Tuesday, November 17, 2009

The Job/Money Conundrum

I was raised in a family that was an oxymoron of sorts when it came to the job/money relationship. My mom hated her job, but makes pretty great money. My dad – at that time – loved his job, but the orchard never did much more than break even. Regardless of these two parallels, both my parents encouraged me to study something that would lead to a job that I loved and would make me happy. I chose journalism.
It didn’t take long for me to figure out that I am not cut out to be a journalist. There are many reasons for this, but two stand out: 1) I’m am not a “sprinter”, and 2) I prefer to work for myself.
When I say I’m not a sprinter, I mean that I want projects and work I can sink my teeth into: multi-dimensional, thick and meaty, and requiring a long period of time and organization to get all the pieces to fit together. Journalism is about what’s in the news now, and how it relates to today’s world – in 500 words or less. This is also the reason that I am not a good freelance writer at all: I want to write books, not stories.
As for working for myself, my dad told me once (only half joking) that I would work for myself, like him, barely scrimping by and taking on the brunt of the workload alone. This was not an insult, more of an insight into my work personality, which I get from him. My brother, he said, would probably be the CEO of a company, rake in a bunch of money and manage hundreds of people. Chace is the social one, like my mom.
At times, I’ve thought that I could easily accept this idea of what my life would be. I’m sure that those times aren’t over; inevitably I will once again think that I will be perfectly happy living on very little as long as I can work for myself. There’s only one problem: I have things I want to do, and they require money.
As much as I can live on very little, I don’t like to. It’s not necessarily because of what I have to give up, more because of what I can’t have. The items that I want, however, are not the kind you can save up for when you’re living on your savings trying to be a writer. And here’s where the conundrum comes in: I want to work for myself, doing what makes me happy, but what makes me happy doesn’t make me any money. This blogpost by John Scalzi on writers and their financial situations really hit home for me. Even when writers are considered to have “made it,” authors’ incomes are far below most other professions. What constitutes “made it?” Two published books a year by a midlist author.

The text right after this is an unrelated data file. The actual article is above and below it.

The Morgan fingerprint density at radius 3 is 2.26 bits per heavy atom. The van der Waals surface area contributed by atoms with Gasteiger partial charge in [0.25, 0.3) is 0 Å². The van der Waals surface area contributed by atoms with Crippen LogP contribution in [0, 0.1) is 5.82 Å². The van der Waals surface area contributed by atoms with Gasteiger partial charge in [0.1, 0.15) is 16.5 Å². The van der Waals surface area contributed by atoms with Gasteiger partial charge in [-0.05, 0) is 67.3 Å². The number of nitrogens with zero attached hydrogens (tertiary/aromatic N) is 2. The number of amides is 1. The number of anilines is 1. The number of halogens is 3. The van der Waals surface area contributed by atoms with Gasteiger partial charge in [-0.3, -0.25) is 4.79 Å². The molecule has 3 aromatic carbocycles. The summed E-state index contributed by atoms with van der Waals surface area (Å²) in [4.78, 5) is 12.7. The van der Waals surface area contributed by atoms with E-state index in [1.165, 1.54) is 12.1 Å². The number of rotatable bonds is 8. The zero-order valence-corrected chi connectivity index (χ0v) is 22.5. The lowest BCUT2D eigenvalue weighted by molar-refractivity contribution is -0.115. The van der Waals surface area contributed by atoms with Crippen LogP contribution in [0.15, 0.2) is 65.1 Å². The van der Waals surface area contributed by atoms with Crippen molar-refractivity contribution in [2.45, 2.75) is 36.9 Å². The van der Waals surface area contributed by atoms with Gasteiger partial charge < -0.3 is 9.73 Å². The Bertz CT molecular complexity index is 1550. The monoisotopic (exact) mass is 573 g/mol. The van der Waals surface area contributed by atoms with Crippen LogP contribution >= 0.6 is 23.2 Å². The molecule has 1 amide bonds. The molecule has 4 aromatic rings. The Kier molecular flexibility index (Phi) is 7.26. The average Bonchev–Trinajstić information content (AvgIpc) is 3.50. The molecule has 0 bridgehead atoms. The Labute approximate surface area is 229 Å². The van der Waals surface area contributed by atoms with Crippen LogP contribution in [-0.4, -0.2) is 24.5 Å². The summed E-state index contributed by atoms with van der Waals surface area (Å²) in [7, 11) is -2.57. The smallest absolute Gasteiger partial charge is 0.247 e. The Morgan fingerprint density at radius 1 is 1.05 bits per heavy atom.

So, what to do? What kind of job can I get that won’t eat up my time – my most valuable possession – that will allow me to make enough money for the things I want? And just so you’re not guessing at what I want, here’s a short but succinct list: property, maybe even with a house, maybe even in a foreign country, and the ability to spend a lot of time there without having to hurry back to a job after 10 days.
So here’s the revelation, coming years later for me than it probably did for most people: I can’t have it all.
This doesn’t need to be as negative as it sounds. There are plenty of jobs out there that are longer shifts, less days of the week; that have summers off; that give more than average vacation time. There are businesses out there that I could start myself that would take up my time, but it would be my business and my income. There are surely jobs out there that I would love to spring out of bed to get to. The only problem is that I don’t know what they are.
I started off my year of writing in the end of January 2009. I’m less than three months away from that deadline, which doesn’t have to be set in stone. What is set in stone is the fact that I will run out of money unless I get a job. I can float by for awhile on some part-time jobs that help pay the bills, but I can’t do that forever, nor do I want to. Now is the time to think about it, though, not when there’s nothing left for me to use to start over. At least I’m ahead of the game in the thinking department.